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Recap of Android Summit 2017

I recently attended and spoke at Android Summit, an Android conference organized by the folks at Capital One. Special shoutout to Jared A Sheehan, Michael Jones and the entire organizing committee for running a fabulous event which raised $6000 for Women who Code.

All speakers received a Phillips Hue Starter Kit as a speaker gift which I've used to toggle and dim my living room lights via Amazon Echo. So much fun!

I had a prior commitment and could only attend Day 1 but here are my highlights.

Process & Workflow

A common theme on Day 1 was process and workflow talks which tied in beautifully with Kelly Shuster's keynote.

Kelly is an excellent story teller. In her keynote, she connected a story of communication from her theatre background to how developers, designers and testers need to work together to reduce boiler plate conversations when designing and developing apps. I gave a similar talk earlier this year at Chicago Roboto with my co-worker and designer Jess Moon about how we work together to design and build apps at my company.

Cory and Lana from Groupon talked about how they involve everyone in their company to QA their own app aka dogfooding. (They called it catfooding)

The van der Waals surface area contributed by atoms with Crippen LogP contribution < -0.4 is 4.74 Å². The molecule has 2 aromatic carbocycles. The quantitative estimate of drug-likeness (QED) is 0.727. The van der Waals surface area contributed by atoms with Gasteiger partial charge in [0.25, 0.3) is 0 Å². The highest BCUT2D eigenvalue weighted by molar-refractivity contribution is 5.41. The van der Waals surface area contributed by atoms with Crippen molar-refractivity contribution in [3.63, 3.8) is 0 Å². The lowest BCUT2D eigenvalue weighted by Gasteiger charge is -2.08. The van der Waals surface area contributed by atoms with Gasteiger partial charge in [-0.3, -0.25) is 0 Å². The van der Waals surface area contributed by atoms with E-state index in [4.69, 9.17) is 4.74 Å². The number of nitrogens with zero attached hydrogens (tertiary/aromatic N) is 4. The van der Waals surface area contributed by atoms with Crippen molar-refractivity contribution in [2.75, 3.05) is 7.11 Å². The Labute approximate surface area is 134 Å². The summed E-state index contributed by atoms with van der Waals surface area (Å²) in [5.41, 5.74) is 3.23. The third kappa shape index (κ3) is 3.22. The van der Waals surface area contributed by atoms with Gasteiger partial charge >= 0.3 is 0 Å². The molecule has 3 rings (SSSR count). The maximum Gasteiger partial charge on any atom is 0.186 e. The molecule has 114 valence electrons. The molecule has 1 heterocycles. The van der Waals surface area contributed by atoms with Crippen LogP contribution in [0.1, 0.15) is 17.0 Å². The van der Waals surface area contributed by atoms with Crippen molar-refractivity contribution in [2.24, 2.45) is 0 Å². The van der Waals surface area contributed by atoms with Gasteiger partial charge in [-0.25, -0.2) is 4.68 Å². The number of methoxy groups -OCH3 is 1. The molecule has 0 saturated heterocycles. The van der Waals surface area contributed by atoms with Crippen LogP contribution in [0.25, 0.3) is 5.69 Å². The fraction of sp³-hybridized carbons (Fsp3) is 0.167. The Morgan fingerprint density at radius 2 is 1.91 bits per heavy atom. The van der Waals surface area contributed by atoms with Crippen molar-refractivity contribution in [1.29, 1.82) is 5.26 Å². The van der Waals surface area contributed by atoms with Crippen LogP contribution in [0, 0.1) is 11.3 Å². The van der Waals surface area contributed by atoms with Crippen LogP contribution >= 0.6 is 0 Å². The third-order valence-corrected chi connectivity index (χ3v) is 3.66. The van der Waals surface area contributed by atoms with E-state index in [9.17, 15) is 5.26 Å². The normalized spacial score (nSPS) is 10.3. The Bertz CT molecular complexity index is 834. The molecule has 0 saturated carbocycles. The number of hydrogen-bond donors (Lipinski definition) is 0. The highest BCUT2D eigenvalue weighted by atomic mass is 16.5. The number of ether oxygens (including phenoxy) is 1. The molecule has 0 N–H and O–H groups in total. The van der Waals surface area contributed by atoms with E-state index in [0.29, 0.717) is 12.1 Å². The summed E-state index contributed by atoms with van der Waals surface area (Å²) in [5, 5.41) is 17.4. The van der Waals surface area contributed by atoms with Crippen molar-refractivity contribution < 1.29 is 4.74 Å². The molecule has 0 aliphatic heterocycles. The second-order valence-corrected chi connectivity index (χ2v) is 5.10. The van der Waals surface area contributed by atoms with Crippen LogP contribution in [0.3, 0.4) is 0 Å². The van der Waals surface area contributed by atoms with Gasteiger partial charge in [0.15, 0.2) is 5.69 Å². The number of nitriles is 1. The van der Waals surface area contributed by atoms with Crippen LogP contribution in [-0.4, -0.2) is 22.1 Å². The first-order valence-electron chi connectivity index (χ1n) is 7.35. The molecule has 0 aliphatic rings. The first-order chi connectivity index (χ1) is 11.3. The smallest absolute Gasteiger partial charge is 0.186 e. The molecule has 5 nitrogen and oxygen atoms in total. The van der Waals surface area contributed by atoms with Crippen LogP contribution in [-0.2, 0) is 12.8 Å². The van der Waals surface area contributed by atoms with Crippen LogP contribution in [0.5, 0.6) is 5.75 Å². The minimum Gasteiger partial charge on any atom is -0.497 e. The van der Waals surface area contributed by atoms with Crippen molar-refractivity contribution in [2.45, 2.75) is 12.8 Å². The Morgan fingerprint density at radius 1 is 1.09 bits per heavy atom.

Travis Himes, my co-worker also talked about tips and tricks on being a "lazy" programmer like writing aliases for your most used git commands (gs for git status) in your bashrc file.


There were two talks on Kotlin on Day 1 with Josh Skeen talking about Kotlin from a technical perspective (slides) and Dan Kim talking about it from an adoption perspective. Josh used an old Java-based Android app he had written and converted it into Kotlin.  He also recommended trying out programming challenges on to familiarize yourself with the language.

Dan's confession that it took 430 days for his co-worker and him to convert the Basecamp app was an eye-opener. Adoption of a new language takes time and he advises starting with small conversions and things that get you excited about learning something new - not tests and writing idiomatic Kotlin.

All sessions were recorded at Android Summit so they should be up on Youtube in a few weeks.

Here is my talk on building an app for multiple screens by mastering Android's app resources.

Lastly, we need more conferences like Android Summit!

I've attended and spoken at several Android conferences in the United States and this is the first one I've been to that has 3 tracks - for developers, designers and testers. Cross-pollination was a theme and they had a range of speakers covering multiple topics. More conferences need to have multiple tracks to involve and engage everybody involved in building an Android app. Thanks Android Summit!


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